In fairness to Wright and the other Pan filmmakers, actor Adeel Akhtar was cast as Smee at the same time Mara came onboard, bringing at least some initial hope of variety among the primarily white main cast. But since then, Pan has hardly lived up to its promise to put together an “international,” “diverse” ensemble. In addition to cringeworthy new promotional material depicting Mara in full Native American garb, other information indicates that that the only non-white actors in the movie have been relegated to side characters.

“The Chief in Pan is played by Jack Charles, a famous Australian Aboriginal actor,” notes the staff at Indian Country. “The choice to cast Charles as the Chief supports the worst-case scenario theories about this whole mess. Charles clearly signifies that the tribe in the film (originally the ‘Pickaninny Tribe’ in J.M. Barrie’s play and book, let’s not forget) is non-European in nature. How or why does he have this white, Irish-looking daughter? It’s hard to avoid drawing the conclusion that the filmmakers feel people of color are good for supporting roles, but a lead actress must be white.”

Indian Country also covers their bases by adding, “We’re braced for the ‘revelation’ of the plot twist that Mara’s Tiger Lily came to Neverland from England before Peter did, and was adopted by the Chief. We can see that one coming a mile away. That doesn’t negate the cynical nature of Mara’s casting, [which] just shows the filmmakers felt they had write an explanation into the storyline.”

U.S. News & World Report’s Tierney Sneed also brings up the strange description of the Lost Boys. Sneed writes, “Not helping Wright’s case [for diversity] is that before the Mara casting news, the plot was described as having Peter become ‘the savior of the natives’—a theme reminiscent of the romanticized white hero trope that’s present even in Dances With Wolves, which often is praised for its sympathetic depiction of Native Americans.”

In light of these developments, it’s hard not to agree with Vulture’s Amanda Dobbins initial reaction to the reassurance that the cast would be “diverse”—that it was all just, “code for “please don’t yell at us for casting a non-Native American actress as Tiger Lily.””

Ultimately, Wright and company can talk about “diversity” as much as they want, but there’s a difference between diversity and tokenism. So far, it looks like Pan is going for the latter, haphazardly throwing in a few non-white actors to meet the extremely low bar that’s been set for them. Bottom line: Don’t promise something you can’t deliver, especially where race is involved.

3) Don’t miss the forest for the trees.

Perhaps the biggest issue of all with Exodus is that it doesn’t appear there were any Egyptian or Jewish actors even in contention for the bigger roles in in the film. At the very least, several Middle Eastern actors of various backgrounds could’ve been considered. But instead we got two white leads, in a mostly white cast, taking part in a distinctly non-white story.

In defense of Scott, Christian Bale, who plays Moses, told the press that, “He’s been incredibly honest in getting a large, big-budget film like this made.” Which basically translates to: “This movie cost too much money ($140 million worth) not to cast big stars.” Bale continued, “I don’t think fingers should be pointed, but we should all look at ourselves and say, ‘Are we supporting wonderful actors in films by North African and Middle Eastern filmmakers and actors, because there are some fantastic actors out there… If people start supporting those films more and more, then financiers in the market will follow… To me that would be a day of celebration… For the actors it would be wonderful. It would be a wonderful day for humanity, but also for films and for storytelling in general.”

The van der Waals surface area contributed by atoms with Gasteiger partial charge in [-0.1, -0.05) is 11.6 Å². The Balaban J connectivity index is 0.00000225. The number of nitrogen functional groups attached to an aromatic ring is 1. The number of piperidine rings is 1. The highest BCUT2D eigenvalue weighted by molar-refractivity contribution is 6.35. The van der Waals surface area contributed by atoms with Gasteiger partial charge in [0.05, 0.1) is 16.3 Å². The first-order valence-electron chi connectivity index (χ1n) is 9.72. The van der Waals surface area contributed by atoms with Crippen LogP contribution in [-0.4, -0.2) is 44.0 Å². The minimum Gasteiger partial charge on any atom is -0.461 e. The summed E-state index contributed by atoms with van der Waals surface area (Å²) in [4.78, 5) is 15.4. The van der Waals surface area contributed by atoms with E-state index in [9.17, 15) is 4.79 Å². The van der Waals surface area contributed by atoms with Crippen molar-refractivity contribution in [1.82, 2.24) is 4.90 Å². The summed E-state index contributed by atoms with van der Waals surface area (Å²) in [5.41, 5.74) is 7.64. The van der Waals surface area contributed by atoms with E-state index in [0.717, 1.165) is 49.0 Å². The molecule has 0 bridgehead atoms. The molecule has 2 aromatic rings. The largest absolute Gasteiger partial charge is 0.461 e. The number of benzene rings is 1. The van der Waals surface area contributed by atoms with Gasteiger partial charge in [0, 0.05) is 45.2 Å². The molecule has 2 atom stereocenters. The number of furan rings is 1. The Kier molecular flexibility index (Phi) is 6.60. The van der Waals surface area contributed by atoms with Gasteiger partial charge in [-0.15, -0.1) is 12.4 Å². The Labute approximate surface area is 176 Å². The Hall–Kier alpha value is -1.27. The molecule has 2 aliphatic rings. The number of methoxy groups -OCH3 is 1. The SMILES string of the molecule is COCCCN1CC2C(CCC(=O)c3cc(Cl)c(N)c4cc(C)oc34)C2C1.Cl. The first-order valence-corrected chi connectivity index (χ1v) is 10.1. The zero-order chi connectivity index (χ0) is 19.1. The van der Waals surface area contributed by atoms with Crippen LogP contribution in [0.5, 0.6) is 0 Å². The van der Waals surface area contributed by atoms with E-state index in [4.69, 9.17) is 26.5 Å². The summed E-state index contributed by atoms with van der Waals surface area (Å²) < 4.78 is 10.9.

It’s great that Bale is supportive of North African and Middle Eastern cinema and all, and he’s correct that moviegoers should support independent releases from all corners of the world. However, his analysis also misses the real problem, which he stumbles across while clumsily sticking up for Scott: There are no Middle Eastern movie stars in Hollywood.

To clarify, there definitely are Jewish moviestars out there, but the point here is that there isn’t anyone working in Hollywood, right now, who also looks like what the people from this region would’ve actually looked like and who’s also a big name. That’s not to say there aren’t Hollywood actors with some Middle Eastern heritage out there. But, according to Bale, there aren’t any whom Hollywood believes possess enough star power to anchor a major movie.

The sad thing is he’s right. This year, UCLA’s Hollywood Diversity Report found that between 2007 and 2013, just over 25 percent of speaking roles in all Hollywood films were given to non-white actors. What’s more, the same type of disproportion applies to nearly every aspect of filmmaking. The Hollywood elite remains so lily-white, the studio would’ve had to hand off the movie to virtual unknowns if they had wanted to create some semblance of diversity. Of course, they would never do that, because a movie with this big of a budget supposedly can’t afford to cast unknowns, and the movie stars that were cast would’ve never been Middle Eastern, because there aren’t any Middle Eastern movie stars in Hollywood, making the whole thing one, big self-fulfilling prophecy of crappiness.

So when Bale says that it’s up to all of us to make sure more actors who come from Middle Eastern/North African heritage end up in Hollywood films, he’s inadvertently letting Hollywood off the hook. Because it’s 2014, and the fact that Hollywood doesn’t have enough non-white stars to sell this movie on is pretty sad, and they should be held accountable for it.

At the moment, it’s unclear whether Exodus: Gods & Kings will be a “good” movie or a “bad” movie. But there’s an open question as to whether it can be a successful movie either way, with such narrow, close-minded casting. And as for Ridley Scott, perhaps if he can’t take the criticism being thrown his way, he should “get a life.” Or at least get used to being called out on his racist casting tendencies. 

Photo via Exodus: Gods and Kings/Trailer

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*First Published: Dec 9, 2014, 10:00 am CST